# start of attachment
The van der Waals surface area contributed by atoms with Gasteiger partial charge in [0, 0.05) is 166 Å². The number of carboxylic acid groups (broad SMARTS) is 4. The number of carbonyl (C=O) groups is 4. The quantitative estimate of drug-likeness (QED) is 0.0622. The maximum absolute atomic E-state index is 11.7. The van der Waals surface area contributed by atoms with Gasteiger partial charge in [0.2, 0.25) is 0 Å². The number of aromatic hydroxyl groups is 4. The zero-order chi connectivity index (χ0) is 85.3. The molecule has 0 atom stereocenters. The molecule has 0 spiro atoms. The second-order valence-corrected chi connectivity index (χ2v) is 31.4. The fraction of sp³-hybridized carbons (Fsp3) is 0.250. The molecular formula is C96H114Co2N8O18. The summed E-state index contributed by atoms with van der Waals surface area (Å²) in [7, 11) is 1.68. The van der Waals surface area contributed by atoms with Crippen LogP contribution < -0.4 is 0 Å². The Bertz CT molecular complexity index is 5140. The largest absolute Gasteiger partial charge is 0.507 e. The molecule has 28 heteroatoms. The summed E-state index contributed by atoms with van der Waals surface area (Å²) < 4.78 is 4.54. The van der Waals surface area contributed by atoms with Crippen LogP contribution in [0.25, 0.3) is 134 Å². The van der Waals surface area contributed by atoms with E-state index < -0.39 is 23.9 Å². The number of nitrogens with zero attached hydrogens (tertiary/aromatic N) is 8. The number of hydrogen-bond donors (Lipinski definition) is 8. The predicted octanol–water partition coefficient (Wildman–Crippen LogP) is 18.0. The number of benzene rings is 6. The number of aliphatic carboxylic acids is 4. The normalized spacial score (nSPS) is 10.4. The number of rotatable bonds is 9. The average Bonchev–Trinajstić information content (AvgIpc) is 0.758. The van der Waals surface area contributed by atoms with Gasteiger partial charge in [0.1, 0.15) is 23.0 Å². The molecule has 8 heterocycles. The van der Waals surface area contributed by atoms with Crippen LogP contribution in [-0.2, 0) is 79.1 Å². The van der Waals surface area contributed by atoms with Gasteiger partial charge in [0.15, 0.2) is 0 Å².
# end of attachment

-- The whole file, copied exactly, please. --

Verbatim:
The van der Waals surface area contributed by atoms with Gasteiger partial charge in [0, 0.05) is 166 Å². The number of carboxylic acid groups (broad SMARTS) is 4. The number of carbonyl (C=O) groups is 4. The quantitative estimate of drug-likeness (QED) is 0.0622. The maximum absolute atomic E-state index is 11.7. The van der Waals surface area contributed by atoms with Gasteiger partial charge in [0.2, 0.25) is 0 Å². The number of aromatic hydroxyl groups is 4. The zero-order chi connectivity index (χ0) is 85.3. The molecule has 0 atom stereocenters. The molecule has 0 spiro atoms. The second-order valence-corrected chi connectivity index (χ2v) is 31.4. The fraction of sp³-hybridized carbons (Fsp3) is 0.250. The molecular formula is C96H114Co2N8O18. The summed E-state index contributed by atoms with van der Waals surface area (Å²) in [7, 11) is 1.68. The van der Waals surface area contributed by atoms with Crippen LogP contribution < -0.4 is 0 Å². The Bertz CT molecular complexity index is 5140. The largest absolute Gasteiger partial charge is 0.507 e. The molecule has 28 heteroatoms. The summed E-state index contributed by atoms with van der Waals surface area (Å²) < 4.78 is 4.54. The van der Waals surface area contributed by atoms with Crippen LogP contribution in [0.25, 0.3) is 134 Å². The van der Waals surface area contributed by atoms with E-state index < -0.39 is 23.9 Å². The number of nitrogens with zero attached hydrogens (tertiary/aromatic N) is 8. The number of hydrogen-bond donors (Lipinski definition) is 8. The predicted octanol–water partition coefficient (Wildman–Crippen LogP) is 18.0. The number of benzene rings is 6. The number of aliphatic carboxylic acids is 4. The normalized spacial score (nSPS) is 10.4. The number of rotatable bonds is 9. The average Bonchev–Trinajstić information content (AvgIpc) is 0.758. The van der Waals surface area contributed by atoms with Gasteiger partial charge in [0.1, 0.15) is 23.0 Å². The molecule has 8 heterocycles. The van der Waals surface area contributed by atoms with Crippen LogP contribution in [-0.2, 0) is 79.1 Å². The van der Waals surface area contributed by atoms with Gasteiger partial charge in [0.15, 0.2) is 0 Å².